The individual medley (IM) is a swimming event that combines all four competitive swimming strokes – butterfly, backstroke, breaststroke and freestyle – into one race. The order of the strokes is butterfly, backstroke, breaststroke and freestyle. The individual medley is an athletic test of speed, endurance and versatility as swimmers must master all four strokes.
The history of the individual medley
The individual medley has been a part of competitive swimming since the early 1900s, but it did not become an official Olympic event until the 1964 Tokyo Games. Prior to that, swimmers would often compete in unofficial 150-yard or 200-meter individual medley races.
The International Swimming Federation (FINA) officially recognized and standardized the event in 1952. FINA specified that the order would be butterfly, backstroke, breaststroke and freestyle. This remains the order that all individual medley races follow today.
Over the years, individual medley races have been added for various distances. The Olympic program currently includes the 200 meter and 400 meter individual medley events. There are also 100 meter, 150 yard, and 200 yard individual medleys in shorter course yards swimming.
How does an individual medley race work ?
In an individual medley race, each swimmer covers the four strokes in the specified order over the designated distance. Each stroke must cover one fourth of the total distance.
So in a 400 meter IM race, swimmers will swim 100 meters of butterfly, followed by 100 meters of backstroke, 100 meters of breaststroke, and finally 100 meters of freestyle. The swimmer is allowed only 15 meters of freestyle kicking underwater after the start and each turn before they must surface to swim.
The individual medley tests a swimmer’s proficiency, pace judgement and conditioning across all four strokes. Changing between strokes requires excellent body awareness, coordination and rhythm. The IM is considered one of the most challenging and demanding events in competitive swimming.
Butterfly in the individual medley
Butterfly is swum first in an IM race as it is the fastest stroke and allows swimmers to establish a quick pace. During the butterfly leg, swimmers must follow butterfly technique rules:
The body must be on the breast, with both shoulders in line with the water surface.
Both arms move simultaneously and symmetrically along with symmetrical dolphin kicks.
Each arm stroke brings the arm forward over the water, then back underwater.
The swimmer’s head must break the surface at least once per cycle.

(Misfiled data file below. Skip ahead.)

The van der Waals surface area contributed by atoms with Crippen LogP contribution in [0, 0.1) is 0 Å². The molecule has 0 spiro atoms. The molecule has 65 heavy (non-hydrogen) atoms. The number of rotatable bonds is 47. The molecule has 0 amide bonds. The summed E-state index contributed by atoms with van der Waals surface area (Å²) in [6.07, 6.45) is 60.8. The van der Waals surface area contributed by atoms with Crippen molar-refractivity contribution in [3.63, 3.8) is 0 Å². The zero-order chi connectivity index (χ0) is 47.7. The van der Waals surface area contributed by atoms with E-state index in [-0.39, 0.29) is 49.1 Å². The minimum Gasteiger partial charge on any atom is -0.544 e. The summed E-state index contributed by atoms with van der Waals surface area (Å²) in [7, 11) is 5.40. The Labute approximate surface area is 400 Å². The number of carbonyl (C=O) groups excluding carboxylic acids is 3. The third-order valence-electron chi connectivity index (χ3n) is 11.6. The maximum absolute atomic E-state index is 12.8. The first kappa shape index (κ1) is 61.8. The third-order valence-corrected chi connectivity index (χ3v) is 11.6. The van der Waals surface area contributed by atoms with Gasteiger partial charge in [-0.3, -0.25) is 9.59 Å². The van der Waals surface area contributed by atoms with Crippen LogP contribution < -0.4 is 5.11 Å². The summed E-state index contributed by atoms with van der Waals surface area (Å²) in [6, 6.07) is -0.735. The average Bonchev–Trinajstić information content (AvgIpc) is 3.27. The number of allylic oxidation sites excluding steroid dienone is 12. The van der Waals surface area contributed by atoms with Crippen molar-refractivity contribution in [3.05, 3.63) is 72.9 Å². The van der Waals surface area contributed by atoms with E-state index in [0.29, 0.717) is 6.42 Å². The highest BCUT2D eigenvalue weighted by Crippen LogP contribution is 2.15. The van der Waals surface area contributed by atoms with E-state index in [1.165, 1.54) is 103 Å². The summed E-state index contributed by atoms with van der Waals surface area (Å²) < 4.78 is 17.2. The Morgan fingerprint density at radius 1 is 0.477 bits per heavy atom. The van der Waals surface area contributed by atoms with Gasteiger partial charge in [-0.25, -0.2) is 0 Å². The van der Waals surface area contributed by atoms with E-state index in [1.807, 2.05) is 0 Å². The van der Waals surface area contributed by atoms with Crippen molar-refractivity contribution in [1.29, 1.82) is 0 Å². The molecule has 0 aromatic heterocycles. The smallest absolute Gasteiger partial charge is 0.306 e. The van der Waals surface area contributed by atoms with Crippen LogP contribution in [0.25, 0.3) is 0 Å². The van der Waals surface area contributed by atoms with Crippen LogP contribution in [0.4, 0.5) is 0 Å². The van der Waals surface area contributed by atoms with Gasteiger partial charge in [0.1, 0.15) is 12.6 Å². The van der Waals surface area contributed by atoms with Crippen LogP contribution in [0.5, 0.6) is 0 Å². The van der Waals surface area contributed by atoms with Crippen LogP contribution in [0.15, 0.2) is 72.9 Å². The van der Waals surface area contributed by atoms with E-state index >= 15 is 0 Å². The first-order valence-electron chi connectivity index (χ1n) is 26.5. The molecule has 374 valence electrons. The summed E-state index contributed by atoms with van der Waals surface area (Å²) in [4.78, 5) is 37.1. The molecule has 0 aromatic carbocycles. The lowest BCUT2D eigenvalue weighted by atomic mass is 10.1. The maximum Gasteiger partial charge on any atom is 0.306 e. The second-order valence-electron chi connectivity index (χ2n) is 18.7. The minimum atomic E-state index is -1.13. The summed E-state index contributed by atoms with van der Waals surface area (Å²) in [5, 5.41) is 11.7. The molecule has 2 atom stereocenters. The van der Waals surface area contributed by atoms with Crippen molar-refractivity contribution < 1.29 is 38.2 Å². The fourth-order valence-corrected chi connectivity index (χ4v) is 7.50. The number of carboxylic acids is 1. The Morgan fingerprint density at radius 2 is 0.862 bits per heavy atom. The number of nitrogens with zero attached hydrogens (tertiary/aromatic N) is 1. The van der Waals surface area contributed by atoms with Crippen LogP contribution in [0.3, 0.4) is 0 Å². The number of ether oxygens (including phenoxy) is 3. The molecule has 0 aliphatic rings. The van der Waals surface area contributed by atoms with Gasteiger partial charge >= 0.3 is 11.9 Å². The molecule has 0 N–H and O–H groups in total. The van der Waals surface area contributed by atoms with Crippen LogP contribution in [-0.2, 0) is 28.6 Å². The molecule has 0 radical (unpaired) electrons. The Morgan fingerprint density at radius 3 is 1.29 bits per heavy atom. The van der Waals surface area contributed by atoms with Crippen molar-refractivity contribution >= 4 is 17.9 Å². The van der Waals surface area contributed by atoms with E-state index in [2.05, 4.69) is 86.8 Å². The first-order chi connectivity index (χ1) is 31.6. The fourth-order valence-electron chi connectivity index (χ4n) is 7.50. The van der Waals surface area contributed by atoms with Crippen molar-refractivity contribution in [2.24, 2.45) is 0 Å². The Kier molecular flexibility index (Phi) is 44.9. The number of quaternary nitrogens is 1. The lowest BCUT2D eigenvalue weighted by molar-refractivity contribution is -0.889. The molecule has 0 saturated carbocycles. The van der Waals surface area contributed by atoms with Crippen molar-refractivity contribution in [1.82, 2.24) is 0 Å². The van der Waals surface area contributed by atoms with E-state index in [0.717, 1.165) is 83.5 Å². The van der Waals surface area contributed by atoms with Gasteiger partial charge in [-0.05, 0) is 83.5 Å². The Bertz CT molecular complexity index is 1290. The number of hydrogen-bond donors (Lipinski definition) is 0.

Swimmers try to maintain a vigorous stroke tempo and limit unnecessary up-and-down movement or “bobbing.” Efficiency in the underwater kick is crucial for setting up the rest of the race.
Backstroke in the individual medley
The backstroke leg comes second in an individual medley race. On this portion, swimmers must follow backstroke technique rules:
The swimmer stays on the back with shoulders in line with the water surface.
Arm strokes are alternating and symmetrical with a fluttery underwater recovery.
Dolphin kicks are only allowed on the underwater recovery.
No somersaulting flips are allowed at the turns.
It takes coordination to transition from the prone butterfly to the supine backstroke. Getting in a strong underwater position off the wall is important. Backstroke specialists rely on their powerful underwater kick.
Breaststroke in the individual medley
After backstroke, swimmers move on to the breaststroke portion of the race. The technical rules for breaststroke include:
Body must be on the breast, shoulders in line with the water.
Arms move symmetrically together in a heart-shaped pattern.
Hands are pushed forward on recovery under the water.
Legs execute the whip kick – heels drawn up under the glutes on the kick.
The head must break the surface once per cycle.
Breaststroke requires concerted timing between the arm stroke and whip kick. Swimmers focus on strong extension and acceleration into each stroke while maintaining forward momentum.
Freestyle in the individual medley
Freestyle is swum last in an individual medley race. While technically swimmers can swim any stroke they want for this portion, most stick to front crawl. The freestyle rules state:
Swimmers must be on the breast, not the back, during freestyle.
Arm strokes alternate with over-water recovery.
The kick is usually a flutter kick, but dolphin kick is allowed.
At this point in the race, swimmers are often tired. They rely on efficient stroke length and explosive power from turns to maintain their speed to the finish.
Individual medley race strategy
To excel in the individual medley, swimmers must have proficient technique in all four strokes and understand how to race the event. Strategies include:
Going out fast in butterfly to get ahead.
Settling into a sustainable pace after the first 50 meters.
Building speed through each wall and turn.
Using underwater kicking to gain extra distance.
Adjusting tempo on breaststroke to avoid speed loss.
Sprinting hard using stroke length and kick on freestyle.
Judging effort and wall approaches to finish strong.
IM swimmers train for versatility to handle the demands of each segment. Effective pacing, transitions between strokes, underwater work, and conditioning are keys for individual medley success.
The individual medley is one of competitive swimming’s most rigorous tests. Mastering all four strokes takes tremendous skill and preparation. But swimmers who excel at the IM earn recognition as some of the world’s most complete athletes.